As far the business climate, he said, “Retailers scream doom and gloom, but it isn’t as bad as you would think. Retailers are fundamentally in pretty good shape. They’ve done a good job in supply chain management and how they positioned their portfolios. They are fairly well positioned to endure slowdowns.”
Kercheval believes some retailers publicly talk the economy down, but privately the attitude is different. “They’re saying ‘Lets get a jump on the competition. I want to be the one opening stores because it takes a long [time] to gear up again for expansion’ when the economy turns.
“I am also a big believer in the idea of self-fulfilling prophecies,” he said. “If you continue to talk it down, you will bring it down.”
Asked about the mood of consumers, Kercheval observed, “You have this housing bubble that makes the consumers think their house is worth less than a year ago, even though intellectually they know it’s worth significantly more than what they paid for it. Then you hear about unemployment, which makes you nervous about losing your job, so you cut back further on the spending.
“Then you have three presidential candidates, with two of the three bashing the current administration and constantly telling consumers that it’s bad out there,” he continued. “So you further pull back and as you pull back, you stop spending and when that happens, retailers start laying people off and that trickles down to the manufacturers.”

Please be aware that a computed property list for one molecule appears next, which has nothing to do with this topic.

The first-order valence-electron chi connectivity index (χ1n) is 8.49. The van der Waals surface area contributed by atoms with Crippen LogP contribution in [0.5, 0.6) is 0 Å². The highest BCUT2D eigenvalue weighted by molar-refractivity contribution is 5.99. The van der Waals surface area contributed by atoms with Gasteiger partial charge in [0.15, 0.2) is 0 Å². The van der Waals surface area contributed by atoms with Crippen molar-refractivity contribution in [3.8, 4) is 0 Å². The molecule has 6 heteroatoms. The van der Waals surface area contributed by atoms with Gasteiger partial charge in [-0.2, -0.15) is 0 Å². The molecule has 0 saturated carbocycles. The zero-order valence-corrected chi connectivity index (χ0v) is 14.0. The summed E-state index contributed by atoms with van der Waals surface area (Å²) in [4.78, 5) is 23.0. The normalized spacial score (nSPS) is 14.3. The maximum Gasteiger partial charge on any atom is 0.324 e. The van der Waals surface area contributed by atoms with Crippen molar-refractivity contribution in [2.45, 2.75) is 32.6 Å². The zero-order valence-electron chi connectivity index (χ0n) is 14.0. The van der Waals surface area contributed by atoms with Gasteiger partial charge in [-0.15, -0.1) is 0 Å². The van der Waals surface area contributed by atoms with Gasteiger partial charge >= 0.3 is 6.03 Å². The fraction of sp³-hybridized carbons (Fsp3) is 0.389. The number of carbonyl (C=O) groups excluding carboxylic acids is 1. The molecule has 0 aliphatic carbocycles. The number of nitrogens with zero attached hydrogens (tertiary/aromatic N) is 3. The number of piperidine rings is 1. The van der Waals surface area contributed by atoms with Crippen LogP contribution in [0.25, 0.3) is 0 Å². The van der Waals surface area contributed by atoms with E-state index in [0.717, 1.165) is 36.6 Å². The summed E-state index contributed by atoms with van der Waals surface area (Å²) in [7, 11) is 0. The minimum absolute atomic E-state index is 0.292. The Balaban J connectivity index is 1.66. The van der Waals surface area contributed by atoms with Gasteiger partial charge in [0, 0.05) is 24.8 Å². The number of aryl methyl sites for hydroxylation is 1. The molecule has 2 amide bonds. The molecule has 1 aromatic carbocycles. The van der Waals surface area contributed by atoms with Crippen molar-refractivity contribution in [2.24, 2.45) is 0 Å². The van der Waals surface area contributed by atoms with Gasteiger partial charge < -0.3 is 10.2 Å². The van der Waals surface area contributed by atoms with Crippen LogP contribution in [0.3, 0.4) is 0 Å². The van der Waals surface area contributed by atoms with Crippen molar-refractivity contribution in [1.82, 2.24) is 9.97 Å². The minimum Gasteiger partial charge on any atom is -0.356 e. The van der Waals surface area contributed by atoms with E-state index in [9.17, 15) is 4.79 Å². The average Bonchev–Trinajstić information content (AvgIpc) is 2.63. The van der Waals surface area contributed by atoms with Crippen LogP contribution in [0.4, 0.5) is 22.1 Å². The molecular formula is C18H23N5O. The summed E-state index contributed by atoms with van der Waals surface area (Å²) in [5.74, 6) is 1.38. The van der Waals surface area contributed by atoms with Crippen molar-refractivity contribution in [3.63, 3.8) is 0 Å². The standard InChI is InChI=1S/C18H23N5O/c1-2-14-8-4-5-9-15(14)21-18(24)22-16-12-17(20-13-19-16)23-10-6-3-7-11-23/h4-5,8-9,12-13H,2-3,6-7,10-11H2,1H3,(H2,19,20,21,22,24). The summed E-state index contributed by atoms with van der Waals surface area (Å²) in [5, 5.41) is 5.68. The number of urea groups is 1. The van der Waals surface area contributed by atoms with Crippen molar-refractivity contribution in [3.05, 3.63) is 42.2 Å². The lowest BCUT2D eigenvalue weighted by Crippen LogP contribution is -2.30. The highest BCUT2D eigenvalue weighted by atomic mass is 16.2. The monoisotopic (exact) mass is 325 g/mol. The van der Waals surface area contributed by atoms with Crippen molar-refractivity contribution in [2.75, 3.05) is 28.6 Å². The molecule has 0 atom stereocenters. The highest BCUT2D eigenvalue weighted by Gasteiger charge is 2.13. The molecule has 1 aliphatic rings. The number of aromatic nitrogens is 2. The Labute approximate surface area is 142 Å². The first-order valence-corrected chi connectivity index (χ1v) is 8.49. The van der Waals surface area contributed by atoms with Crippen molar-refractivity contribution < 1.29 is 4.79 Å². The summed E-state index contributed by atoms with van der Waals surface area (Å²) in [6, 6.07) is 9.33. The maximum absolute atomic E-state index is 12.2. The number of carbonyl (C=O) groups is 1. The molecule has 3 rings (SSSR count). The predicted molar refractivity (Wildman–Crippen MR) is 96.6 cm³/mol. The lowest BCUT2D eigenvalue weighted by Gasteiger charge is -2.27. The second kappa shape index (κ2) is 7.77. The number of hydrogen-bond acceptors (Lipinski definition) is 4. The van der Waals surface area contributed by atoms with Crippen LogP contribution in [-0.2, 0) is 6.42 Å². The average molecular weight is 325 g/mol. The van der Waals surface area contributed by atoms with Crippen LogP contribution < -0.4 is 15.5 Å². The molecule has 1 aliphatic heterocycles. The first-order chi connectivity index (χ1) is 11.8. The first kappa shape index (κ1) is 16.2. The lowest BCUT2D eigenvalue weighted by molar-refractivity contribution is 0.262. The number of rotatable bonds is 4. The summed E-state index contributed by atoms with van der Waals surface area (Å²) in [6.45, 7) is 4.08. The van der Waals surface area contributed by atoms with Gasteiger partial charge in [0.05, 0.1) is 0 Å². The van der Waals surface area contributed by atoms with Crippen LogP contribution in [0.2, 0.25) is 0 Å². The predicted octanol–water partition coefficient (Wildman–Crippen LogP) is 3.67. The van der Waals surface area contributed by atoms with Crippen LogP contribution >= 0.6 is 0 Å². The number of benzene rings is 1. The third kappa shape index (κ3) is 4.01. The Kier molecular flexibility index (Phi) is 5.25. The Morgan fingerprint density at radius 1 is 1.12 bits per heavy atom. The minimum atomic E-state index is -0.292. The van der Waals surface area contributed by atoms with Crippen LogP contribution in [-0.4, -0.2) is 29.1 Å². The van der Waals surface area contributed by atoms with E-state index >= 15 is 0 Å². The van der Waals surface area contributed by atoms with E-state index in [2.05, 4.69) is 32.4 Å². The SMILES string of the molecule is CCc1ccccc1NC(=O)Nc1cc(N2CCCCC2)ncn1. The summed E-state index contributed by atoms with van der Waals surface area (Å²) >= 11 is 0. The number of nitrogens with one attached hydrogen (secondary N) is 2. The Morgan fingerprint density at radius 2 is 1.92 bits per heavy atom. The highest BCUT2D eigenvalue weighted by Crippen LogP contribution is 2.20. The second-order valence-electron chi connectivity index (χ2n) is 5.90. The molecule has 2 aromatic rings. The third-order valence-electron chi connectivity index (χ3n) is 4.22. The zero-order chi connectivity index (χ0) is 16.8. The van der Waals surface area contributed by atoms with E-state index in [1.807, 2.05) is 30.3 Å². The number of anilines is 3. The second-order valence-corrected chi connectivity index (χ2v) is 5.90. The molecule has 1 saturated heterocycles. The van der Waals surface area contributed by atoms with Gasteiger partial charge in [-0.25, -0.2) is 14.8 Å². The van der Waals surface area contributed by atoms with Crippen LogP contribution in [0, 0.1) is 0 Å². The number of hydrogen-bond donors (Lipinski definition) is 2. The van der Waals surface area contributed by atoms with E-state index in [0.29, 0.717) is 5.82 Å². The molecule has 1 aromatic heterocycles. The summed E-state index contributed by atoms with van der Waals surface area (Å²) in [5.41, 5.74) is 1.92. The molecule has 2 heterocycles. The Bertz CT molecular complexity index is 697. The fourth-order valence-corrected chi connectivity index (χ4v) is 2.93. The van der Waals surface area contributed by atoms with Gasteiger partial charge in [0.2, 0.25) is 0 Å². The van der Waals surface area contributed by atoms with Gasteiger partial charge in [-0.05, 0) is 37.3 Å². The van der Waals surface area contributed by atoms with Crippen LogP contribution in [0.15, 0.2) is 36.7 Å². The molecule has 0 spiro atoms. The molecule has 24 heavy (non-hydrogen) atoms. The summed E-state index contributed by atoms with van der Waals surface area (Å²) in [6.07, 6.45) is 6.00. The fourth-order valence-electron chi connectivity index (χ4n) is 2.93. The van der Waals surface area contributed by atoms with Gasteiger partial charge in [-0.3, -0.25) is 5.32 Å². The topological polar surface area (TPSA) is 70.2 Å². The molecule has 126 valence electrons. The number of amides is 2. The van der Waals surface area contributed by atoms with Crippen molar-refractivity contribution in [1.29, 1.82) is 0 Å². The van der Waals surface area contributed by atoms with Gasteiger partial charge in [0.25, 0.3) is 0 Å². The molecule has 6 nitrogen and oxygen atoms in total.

Kercheval said developers are generally well positioned with cash flows that shouldn’t deteriorate much in the current economy. “Their operations are so good. They can really manage this.”
However, he is concerned that any company that relies heavily on development as its primary business is finding the capital markets situation difficult, with borrowing harder.
“Clearly, it’s not as easy to lease up new projects,” Kercheval said. “Retailers have been less willing to make commitments out in the future. They are saying, ‘Let’s see where things are 12 months from now before I commit to a project that is opening 24 months from now.'” Banks then charge more for financing projects because of the reduced pre-leasing and greater caution.
On the brighter side, ICSC has leased 8 percent more space for the convention’s leasing mall in Las Vegas. “That doesn’t tell me the leasing demand and activity has fallen off,” he said, although retailers are narrowing the time frame for committing to projects.
Kercheval believes retailers should bear in mind that developers are more carefully constructing lifestyle centers, citing a project by The MGHerring Group south of Dallas that brought in parking consultants to determine the proper parking angles and the width of spaces. “That sort of conscientiousness is now being deployed.” Before, “They would put park benches in front of a grocery store and say, ‘Voilà, it’s a lifestyle center.'”
While the lifestyle format may not generate as much buzz as it did five years ago, after some failed projects, several new ones with different approaches will be announced at ICSC. “Developers are learning from their mistakes,” Kercheval said.
“The majority of centers being envisioned and developed in the U.S. would more closely resemble lifestyle centers than anything else,” he said. “I do not know of a single traditional mall…being developed or planned in the U.S. Almost without exception, most of them have more than one use. Developers have been rethinking how families live and operate, and what can serve as magnets for their shopping centers.”